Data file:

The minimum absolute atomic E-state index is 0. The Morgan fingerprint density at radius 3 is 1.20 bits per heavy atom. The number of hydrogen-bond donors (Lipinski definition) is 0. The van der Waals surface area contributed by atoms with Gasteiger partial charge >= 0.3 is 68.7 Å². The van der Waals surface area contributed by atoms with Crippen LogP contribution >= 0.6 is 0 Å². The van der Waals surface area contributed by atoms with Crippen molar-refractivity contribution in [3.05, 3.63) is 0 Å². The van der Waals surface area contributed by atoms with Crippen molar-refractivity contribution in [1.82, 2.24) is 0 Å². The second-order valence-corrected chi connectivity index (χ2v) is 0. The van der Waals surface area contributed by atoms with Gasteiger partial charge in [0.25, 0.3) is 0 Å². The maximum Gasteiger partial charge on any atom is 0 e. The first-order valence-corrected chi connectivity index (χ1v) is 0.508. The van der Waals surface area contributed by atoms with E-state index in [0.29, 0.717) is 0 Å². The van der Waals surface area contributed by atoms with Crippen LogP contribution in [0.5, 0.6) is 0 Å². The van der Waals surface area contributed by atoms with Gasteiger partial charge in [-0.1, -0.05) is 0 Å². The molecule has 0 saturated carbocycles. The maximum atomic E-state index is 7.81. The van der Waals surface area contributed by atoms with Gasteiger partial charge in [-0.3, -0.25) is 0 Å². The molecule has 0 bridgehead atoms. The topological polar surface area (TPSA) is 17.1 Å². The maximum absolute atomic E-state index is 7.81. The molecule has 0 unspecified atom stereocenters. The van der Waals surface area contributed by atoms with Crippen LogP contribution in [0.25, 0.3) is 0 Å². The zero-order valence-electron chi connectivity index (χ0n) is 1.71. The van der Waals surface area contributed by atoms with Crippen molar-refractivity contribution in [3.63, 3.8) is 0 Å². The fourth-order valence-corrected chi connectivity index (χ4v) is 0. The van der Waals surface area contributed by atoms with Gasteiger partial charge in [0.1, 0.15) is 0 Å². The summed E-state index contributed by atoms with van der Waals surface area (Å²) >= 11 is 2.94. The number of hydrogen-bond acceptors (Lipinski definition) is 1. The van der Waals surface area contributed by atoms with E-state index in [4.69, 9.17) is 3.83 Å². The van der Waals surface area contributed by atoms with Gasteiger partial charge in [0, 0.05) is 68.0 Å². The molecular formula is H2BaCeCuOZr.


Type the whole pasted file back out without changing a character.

The minimum absolute atomic E-state index is 0. The Morgan fingerprint density at radius 3 is 1.20 bits per heavy atom. The number of hydrogen-bond donors (Lipinski definition) is 0. The van der Waals surface area contributed by atoms with Gasteiger partial charge >= 0.3 is 68.7 Å². The van der Waals surface area contributed by atoms with Crippen LogP contribution >= 0.6 is 0 Å². The van der Waals surface area contributed by atoms with Crippen molar-refractivity contribution in [3.05, 3.63) is 0 Å². The van der Waals surface area contributed by atoms with Crippen molar-refractivity contribution in [1.82, 2.24) is 0 Å². The second-order valence-corrected chi connectivity index (χ2v) is 0. The van der Waals surface area contributed by atoms with Gasteiger partial charge in [0.25, 0.3) is 0 Å². The maximum Gasteiger partial charge on any atom is 0 e. The first-order valence-corrected chi connectivity index (χ1v) is 0.508. The van der Waals surface area contributed by atoms with E-state index in [0.29, 0.717) is 0 Å². The van der Waals surface area contributed by atoms with Crippen LogP contribution in [0.5, 0.6) is 0 Å². The van der Waals surface area contributed by atoms with Gasteiger partial charge in [-0.1, -0.05) is 0 Å². The molecule has 0 saturated carbocycles. The maximum atomic E-state index is 7.81. The van der Waals surface area contributed by atoms with Gasteiger partial charge in [-0.3, -0.25) is 0 Å². The molecule has 0 bridgehead atoms. The topological polar surface area (TPSA) is 17.1 Å². The maximum absolute atomic E-state index is 7.81. The molecule has 0 unspecified atom stereocenters. The van der Waals surface area contributed by atoms with Crippen LogP contribution in [0.25, 0.3) is 0 Å². The zero-order valence-electron chi connectivity index (χ0n) is 1.71. The van der Waals surface area contributed by atoms with Crippen molar-refractivity contribution in [3.63, 3.8) is 0 Å². The fourth-order valence-corrected chi connectivity index (χ4v) is 0. The van der Waals surface area contributed by atoms with Gasteiger partial charge in [0.1, 0.15) is 0 Å². The summed E-state index contributed by atoms with van der Waals surface area (Å²) >= 11 is 2.94. The number of hydrogen-bond acceptors (Lipinski definition) is 1. The van der Waals surface area contributed by atoms with E-state index in [4.69, 9.17) is 3.83 Å². The van der Waals surface area contributed by atoms with Gasteiger partial charge in [0, 0.05) is 68.0 Å². The molecular formula is H2BaCeCuOZr.